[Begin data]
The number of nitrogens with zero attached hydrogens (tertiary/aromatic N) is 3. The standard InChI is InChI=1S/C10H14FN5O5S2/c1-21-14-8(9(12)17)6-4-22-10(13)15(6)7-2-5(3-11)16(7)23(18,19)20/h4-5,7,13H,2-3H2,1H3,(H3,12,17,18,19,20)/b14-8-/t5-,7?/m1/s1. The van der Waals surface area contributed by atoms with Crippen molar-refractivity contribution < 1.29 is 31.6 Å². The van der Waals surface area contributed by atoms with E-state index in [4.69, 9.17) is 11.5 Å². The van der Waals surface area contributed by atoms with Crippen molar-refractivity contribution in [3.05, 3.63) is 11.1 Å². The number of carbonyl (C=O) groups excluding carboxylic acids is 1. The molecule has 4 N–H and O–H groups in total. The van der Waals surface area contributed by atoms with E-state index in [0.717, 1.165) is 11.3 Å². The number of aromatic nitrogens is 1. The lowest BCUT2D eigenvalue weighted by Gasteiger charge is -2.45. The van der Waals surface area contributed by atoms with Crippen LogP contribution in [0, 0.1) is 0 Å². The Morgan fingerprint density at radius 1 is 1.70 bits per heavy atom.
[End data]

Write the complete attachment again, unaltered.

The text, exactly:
The number of nitrogens with zero attached hydrogens (tertiary/aromatic N) is 3. The standard InChI is InChI=1S/C10H14FN5O5S2/c1-21-14-8(9(12)17)6-4-22-10(13)15(6)7-2-5(3-11)16(7)23(18,19)20/h4-5,7,13H,2-3H2,1H3,(H3,12,17,18,19,20)/b14-8-/t5-,7?/m1/s1. The van der Waals surface area contributed by atoms with Crippen molar-refractivity contribution < 1.29 is 31.6 Å². The van der Waals surface area contributed by atoms with E-state index in [4.69, 9.17) is 11.5 Å². The van der Waals surface area contributed by atoms with Crippen molar-refractivity contribution in [3.05, 3.63) is 11.1 Å². The number of carbonyl (C=O) groups excluding carboxylic acids is 1. The molecule has 4 N–H and O–H groups in total. The van der Waals surface area contributed by atoms with E-state index in [0.717, 1.165) is 11.3 Å². The number of aromatic nitrogens is 1. The lowest BCUT2D eigenvalue weighted by Gasteiger charge is -2.45. The van der Waals surface area contributed by atoms with Crippen LogP contribution in [0, 0.1) is 0 Å². The Morgan fingerprint density at radius 1 is 1.70 bits per heavy atom.